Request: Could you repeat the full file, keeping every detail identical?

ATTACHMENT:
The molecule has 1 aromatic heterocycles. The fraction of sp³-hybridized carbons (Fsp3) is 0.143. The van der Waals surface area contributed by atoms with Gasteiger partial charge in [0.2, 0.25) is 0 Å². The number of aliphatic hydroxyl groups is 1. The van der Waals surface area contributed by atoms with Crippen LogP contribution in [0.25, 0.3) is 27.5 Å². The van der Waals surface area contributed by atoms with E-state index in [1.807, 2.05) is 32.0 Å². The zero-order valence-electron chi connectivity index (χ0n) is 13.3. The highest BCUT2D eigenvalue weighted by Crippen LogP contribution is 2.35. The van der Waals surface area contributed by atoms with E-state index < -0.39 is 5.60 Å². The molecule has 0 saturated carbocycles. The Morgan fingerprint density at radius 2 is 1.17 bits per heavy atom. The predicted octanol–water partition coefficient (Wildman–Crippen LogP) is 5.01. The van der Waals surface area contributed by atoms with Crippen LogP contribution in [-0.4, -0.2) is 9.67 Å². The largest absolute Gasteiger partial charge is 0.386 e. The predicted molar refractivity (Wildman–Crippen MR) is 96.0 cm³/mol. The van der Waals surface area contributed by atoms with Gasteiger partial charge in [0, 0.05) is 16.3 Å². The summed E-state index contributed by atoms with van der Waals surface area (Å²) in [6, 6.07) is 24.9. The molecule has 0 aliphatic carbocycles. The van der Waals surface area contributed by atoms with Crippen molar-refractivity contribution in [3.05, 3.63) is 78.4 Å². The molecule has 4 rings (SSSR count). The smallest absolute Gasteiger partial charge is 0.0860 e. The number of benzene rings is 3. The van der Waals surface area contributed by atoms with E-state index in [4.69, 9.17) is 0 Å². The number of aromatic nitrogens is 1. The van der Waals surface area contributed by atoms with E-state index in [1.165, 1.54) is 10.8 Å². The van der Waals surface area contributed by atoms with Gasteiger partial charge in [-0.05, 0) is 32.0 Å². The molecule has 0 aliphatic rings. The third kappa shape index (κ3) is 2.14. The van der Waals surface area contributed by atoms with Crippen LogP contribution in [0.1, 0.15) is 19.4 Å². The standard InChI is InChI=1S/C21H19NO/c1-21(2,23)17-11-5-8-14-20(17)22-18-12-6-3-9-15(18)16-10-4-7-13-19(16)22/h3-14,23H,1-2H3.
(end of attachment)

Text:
The molecule has 1 aromatic heterocycles. The fraction of sp³-hybridized carbons (Fsp3) is 0.143. The van der Waals surface area contributed by atoms with Gasteiger partial charge in [0.2, 0.25) is 0 Å². The number of aliphatic hydroxyl groups is 1. The van der Waals surface area contributed by atoms with Crippen LogP contribution in [0.25, 0.3) is 27.5 Å². The van der Waals surface area contributed by atoms with E-state index in [1.807, 2.05) is 32.0 Å². The zero-order valence-electron chi connectivity index (χ0n) is 13.3. The highest BCUT2D eigenvalue weighted by Crippen LogP contribution is 2.35. The van der Waals surface area contributed by atoms with E-state index < -0.39 is 5.60 Å². The molecule has 0 saturated carbocycles. The Morgan fingerprint density at radius 2 is 1.17 bits per heavy atom. The predicted octanol–water partition coefficient (Wildman–Crippen LogP) is 5.01. The van der Waals surface area contributed by atoms with Crippen LogP contribution in [-0.4, -0.2) is 9.67 Å². The largest absolute Gasteiger partial charge is 0.386 e. The predicted molar refractivity (Wildman–Crippen MR) is 96.0 cm³/mol. The van der Waals surface area contributed by atoms with Gasteiger partial charge in [0, 0.05) is 16.3 Å². The summed E-state index contributed by atoms with van der Waals surface area (Å²) in [6, 6.07) is 24.9. The molecule has 0 aliphatic carbocycles. The van der Waals surface area contributed by atoms with Crippen molar-refractivity contribution in [3.05, 3.63) is 78.4 Å². The molecule has 4 rings (SSSR count). The smallest absolute Gasteiger partial charge is 0.0860 e. The number of benzene rings is 3. The van der Waals surface area contributed by atoms with E-state index in [4.69, 9.17) is 0 Å². The number of aromatic nitrogens is 1. The van der Waals surface area contributed by atoms with E-state index in [1.165, 1.54) is 10.8 Å². The van der Waals surface area contributed by atoms with Gasteiger partial charge in [-0.05, 0) is 32.0 Å². The molecule has 0 aliphatic rings. The third kappa shape index (κ3) is 2.14. The van der Waals surface area contributed by atoms with Crippen LogP contribution in [0.1, 0.15) is 19.4 Å². The standard InChI is InChI=1S/C21H19NO/c1-21(2,23)17-11-5-8-14-20(17)22-18-12-6-3-9-15(18)16-10-4-7-13-19(16)22/h3-14,23H,1-2H3.